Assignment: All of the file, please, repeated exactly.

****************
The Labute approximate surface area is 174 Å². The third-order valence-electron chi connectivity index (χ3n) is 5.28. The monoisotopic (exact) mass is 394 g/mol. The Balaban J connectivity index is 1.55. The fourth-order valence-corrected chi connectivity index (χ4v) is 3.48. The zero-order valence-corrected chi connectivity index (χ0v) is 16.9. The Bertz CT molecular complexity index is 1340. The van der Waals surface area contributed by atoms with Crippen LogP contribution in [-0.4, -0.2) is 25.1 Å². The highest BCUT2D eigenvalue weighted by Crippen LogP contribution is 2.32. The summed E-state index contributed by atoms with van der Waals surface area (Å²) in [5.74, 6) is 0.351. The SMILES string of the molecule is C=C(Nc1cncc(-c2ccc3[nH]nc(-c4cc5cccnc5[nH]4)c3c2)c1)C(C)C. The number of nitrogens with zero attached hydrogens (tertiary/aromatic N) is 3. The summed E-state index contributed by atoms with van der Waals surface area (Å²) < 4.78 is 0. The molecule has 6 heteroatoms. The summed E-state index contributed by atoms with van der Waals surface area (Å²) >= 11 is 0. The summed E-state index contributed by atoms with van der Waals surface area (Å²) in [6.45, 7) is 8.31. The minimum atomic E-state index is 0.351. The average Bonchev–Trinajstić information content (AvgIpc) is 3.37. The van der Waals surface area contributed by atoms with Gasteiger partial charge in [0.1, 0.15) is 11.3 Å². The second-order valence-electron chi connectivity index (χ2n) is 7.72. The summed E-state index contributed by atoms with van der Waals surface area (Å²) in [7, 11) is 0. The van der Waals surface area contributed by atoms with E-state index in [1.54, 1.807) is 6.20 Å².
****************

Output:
The Labute approximate surface area is 174 Å². The third-order valence-electron chi connectivity index (χ3n) is 5.28. The monoisotopic (exact) mass is 394 g/mol. The Balaban J connectivity index is 1.55. The fourth-order valence-corrected chi connectivity index (χ4v) is 3.48. The zero-order valence-corrected chi connectivity index (χ0v) is 16.9. The Bertz CT molecular complexity index is 1340. The van der Waals surface area contributed by atoms with Crippen LogP contribution in [-0.4, -0.2) is 25.1 Å². The highest BCUT2D eigenvalue weighted by Crippen LogP contribution is 2.32. The summed E-state index contributed by atoms with van der Waals surface area (Å²) in [5.74, 6) is 0.351. The SMILES string of the molecule is C=C(Nc1cncc(-c2ccc3[nH]nc(-c4cc5cccnc5[nH]4)c3c2)c1)C(C)C. The number of nitrogens with zero attached hydrogens (tertiary/aromatic N) is 3. The summed E-state index contributed by atoms with van der Waals surface area (Å²) < 4.78 is 0. The molecule has 6 heteroatoms. The summed E-state index contributed by atoms with van der Waals surface area (Å²) >= 11 is 0. The summed E-state index contributed by atoms with van der Waals surface area (Å²) in [6.45, 7) is 8.31. The minimum atomic E-state index is 0.351. The average Bonchev–Trinajstić information content (AvgIpc) is 3.37. The van der Waals surface area contributed by atoms with Gasteiger partial charge in [0.1, 0.15) is 11.3 Å². The second-order valence-electron chi connectivity index (χ2n) is 7.72. The summed E-state index contributed by atoms with van der Waals surface area (Å²) in [7, 11) is 0. The van der Waals surface area contributed by atoms with E-state index in [1.54, 1.807) is 6.20 Å².